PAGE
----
Gah. What a mess.
Law 25A says "Until his partner makes a call, a player may substitute his intended call for an inadvertent call but only if he does so, or attempts to do so, without pause for thought. If legal, his last call stands without penalty; if illegal, it is subject to the applicable Law."
Ordinarily, this would be simple. It looks to me like this law applies, so S would be allowed to change his call, if the change is before his partner called. But it's not - it's simultaneous with his partner's call. So we look further into the law, and we find law 33: "A call made simultaneously with one made by the player whose turn it was to call is deemed to be a subsequent call." So S, who has made a call simultaneously with his partner's legal call, has called out of turn, and his call is, on top of that, insufficient.
Law 27C says an insufficient bid out of rotation is dealt with by law 31. Law 31 refers us, in the beginning to law 29, which says that offender's LHO (in this case, West) may elect to call, thus condoning South's call. No penalty, auction continues. If West does not so elect, South's call is cancelled, auction reverts to East. Now we're back in Law 31...
If East passes, South must repeat his call, which is insufficient, so now we go back to that law (Law 27) and West has the option to accept the insufficient bid, or not. If he accepts it, the auction continues and there is no penalty. If he does not, then South must substitute either a sufficient bid, or a pass. If he bids 2S, no problem, auction continues (although if the TD decides the IB "conveyed such information as to damage the NOS he may adjust the score" (Law 27B1(b))). If he bids anything else, or passes, his partner must pass for the rest of the auction.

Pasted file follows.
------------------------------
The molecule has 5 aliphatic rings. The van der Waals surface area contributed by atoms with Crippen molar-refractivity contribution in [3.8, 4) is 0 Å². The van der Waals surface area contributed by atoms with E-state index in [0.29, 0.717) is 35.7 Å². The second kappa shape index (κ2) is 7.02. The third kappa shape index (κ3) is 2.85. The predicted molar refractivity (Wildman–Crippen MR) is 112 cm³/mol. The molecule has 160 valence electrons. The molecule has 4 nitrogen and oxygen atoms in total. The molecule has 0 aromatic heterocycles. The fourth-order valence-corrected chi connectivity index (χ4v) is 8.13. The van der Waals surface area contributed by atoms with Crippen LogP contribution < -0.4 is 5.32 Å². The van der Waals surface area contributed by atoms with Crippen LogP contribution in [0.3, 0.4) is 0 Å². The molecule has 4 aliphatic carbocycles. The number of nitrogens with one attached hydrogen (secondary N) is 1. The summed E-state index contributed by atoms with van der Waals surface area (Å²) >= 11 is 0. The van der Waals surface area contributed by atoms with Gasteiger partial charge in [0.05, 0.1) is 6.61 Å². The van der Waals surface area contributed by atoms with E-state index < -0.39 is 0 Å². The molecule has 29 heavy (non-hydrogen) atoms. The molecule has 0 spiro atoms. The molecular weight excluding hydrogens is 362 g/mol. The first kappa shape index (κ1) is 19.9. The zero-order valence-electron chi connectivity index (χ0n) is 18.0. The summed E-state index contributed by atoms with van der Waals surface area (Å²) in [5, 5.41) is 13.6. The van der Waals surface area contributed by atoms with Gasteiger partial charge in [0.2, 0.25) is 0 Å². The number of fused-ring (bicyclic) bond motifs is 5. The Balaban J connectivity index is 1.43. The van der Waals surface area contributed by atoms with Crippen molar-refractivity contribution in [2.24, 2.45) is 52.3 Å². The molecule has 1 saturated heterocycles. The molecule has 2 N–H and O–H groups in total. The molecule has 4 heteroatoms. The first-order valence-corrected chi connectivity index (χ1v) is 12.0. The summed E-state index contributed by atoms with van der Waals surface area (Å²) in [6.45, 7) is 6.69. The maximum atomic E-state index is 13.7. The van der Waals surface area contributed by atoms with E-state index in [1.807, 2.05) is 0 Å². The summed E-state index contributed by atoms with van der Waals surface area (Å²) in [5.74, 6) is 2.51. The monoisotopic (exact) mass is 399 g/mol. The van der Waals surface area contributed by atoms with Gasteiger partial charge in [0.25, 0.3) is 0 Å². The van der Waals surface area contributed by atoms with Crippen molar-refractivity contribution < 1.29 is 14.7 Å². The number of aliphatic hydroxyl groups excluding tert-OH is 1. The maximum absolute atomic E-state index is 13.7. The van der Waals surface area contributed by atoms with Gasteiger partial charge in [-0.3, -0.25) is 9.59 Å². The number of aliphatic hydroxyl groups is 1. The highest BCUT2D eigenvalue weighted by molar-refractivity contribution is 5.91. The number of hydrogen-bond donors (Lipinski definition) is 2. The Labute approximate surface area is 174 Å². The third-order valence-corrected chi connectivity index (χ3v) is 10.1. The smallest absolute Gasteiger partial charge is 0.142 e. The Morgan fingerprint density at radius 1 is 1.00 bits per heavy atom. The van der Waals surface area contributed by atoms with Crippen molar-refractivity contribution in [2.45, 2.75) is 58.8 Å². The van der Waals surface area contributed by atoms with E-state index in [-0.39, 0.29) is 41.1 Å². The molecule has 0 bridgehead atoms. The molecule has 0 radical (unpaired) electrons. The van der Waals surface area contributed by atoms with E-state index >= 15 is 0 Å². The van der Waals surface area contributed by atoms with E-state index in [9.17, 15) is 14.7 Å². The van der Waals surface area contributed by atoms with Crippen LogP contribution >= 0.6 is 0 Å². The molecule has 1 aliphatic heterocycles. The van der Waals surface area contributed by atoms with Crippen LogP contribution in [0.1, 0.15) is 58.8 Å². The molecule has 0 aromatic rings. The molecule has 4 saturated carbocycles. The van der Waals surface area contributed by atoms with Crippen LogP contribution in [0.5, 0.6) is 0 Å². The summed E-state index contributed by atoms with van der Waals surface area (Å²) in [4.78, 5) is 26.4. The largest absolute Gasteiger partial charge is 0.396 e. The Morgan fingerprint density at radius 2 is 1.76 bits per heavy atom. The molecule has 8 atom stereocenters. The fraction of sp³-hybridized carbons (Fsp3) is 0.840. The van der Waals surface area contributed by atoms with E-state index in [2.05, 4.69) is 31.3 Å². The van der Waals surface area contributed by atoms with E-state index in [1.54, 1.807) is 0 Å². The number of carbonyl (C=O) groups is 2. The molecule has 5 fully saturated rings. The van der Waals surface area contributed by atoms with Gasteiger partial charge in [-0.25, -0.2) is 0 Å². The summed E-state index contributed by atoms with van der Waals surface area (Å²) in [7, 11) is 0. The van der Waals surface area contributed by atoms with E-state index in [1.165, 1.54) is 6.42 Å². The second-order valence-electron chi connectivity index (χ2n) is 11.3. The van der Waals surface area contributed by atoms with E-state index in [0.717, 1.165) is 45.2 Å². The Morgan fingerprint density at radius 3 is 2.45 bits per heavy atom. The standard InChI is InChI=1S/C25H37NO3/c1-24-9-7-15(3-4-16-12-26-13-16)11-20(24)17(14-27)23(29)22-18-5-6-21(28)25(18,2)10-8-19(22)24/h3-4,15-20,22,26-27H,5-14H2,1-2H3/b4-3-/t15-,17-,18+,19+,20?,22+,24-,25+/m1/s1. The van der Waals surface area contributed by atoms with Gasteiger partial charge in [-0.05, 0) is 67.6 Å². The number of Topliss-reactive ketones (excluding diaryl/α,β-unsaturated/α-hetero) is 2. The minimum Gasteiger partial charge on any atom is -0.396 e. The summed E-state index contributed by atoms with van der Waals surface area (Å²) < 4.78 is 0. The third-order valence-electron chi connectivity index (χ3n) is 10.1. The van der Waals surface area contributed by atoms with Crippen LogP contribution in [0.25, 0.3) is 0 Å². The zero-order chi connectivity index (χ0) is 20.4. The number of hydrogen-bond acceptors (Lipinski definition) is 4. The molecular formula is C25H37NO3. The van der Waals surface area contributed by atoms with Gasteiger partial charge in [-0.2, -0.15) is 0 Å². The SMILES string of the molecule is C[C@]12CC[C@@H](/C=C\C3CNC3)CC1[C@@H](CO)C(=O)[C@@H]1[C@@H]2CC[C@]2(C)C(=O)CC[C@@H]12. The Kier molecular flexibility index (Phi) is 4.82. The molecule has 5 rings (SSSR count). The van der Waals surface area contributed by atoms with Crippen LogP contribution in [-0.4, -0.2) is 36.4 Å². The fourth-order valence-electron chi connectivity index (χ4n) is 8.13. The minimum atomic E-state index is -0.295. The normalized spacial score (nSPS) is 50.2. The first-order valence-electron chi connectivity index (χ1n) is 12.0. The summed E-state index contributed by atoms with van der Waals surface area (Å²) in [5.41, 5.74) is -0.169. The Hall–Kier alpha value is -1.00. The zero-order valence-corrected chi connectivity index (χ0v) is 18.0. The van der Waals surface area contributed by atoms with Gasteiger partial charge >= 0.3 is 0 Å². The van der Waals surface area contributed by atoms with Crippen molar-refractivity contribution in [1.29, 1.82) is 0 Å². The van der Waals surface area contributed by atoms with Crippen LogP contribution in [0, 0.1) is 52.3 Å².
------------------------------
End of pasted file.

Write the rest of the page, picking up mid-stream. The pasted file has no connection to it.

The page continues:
If East makes any other legal call, South may in turn make any legal call. If that call repeats the denomination of his BOOT, then his partner must pass at his next turn. If the call does not repeat the denomination of his BOOT (spades), North must pass whenever it is his turn to call, and the lead penalties of Law 26 may apply. In either case law 23, regarding a damaging enforced pass applies (basically, it says if TD determines NOS were damaged by the enforced pass, he should consider adjusting the score).
So the answer to your question is yes, South has made a bid out of turn.
South's actual holding is irrelevant.
South should have called the director as soon as
he realized the bid he'd put down was not the one he wanted to make. Then the first thing the TD would have done (assuming he determines the TD call was before North's bid) would be to cancel North's bid (Law 9: after the TD is called, no player shall take any action until the TD makes his ruling). If South calls the TD after
North bids, he's out of luck. It's too late to change his call.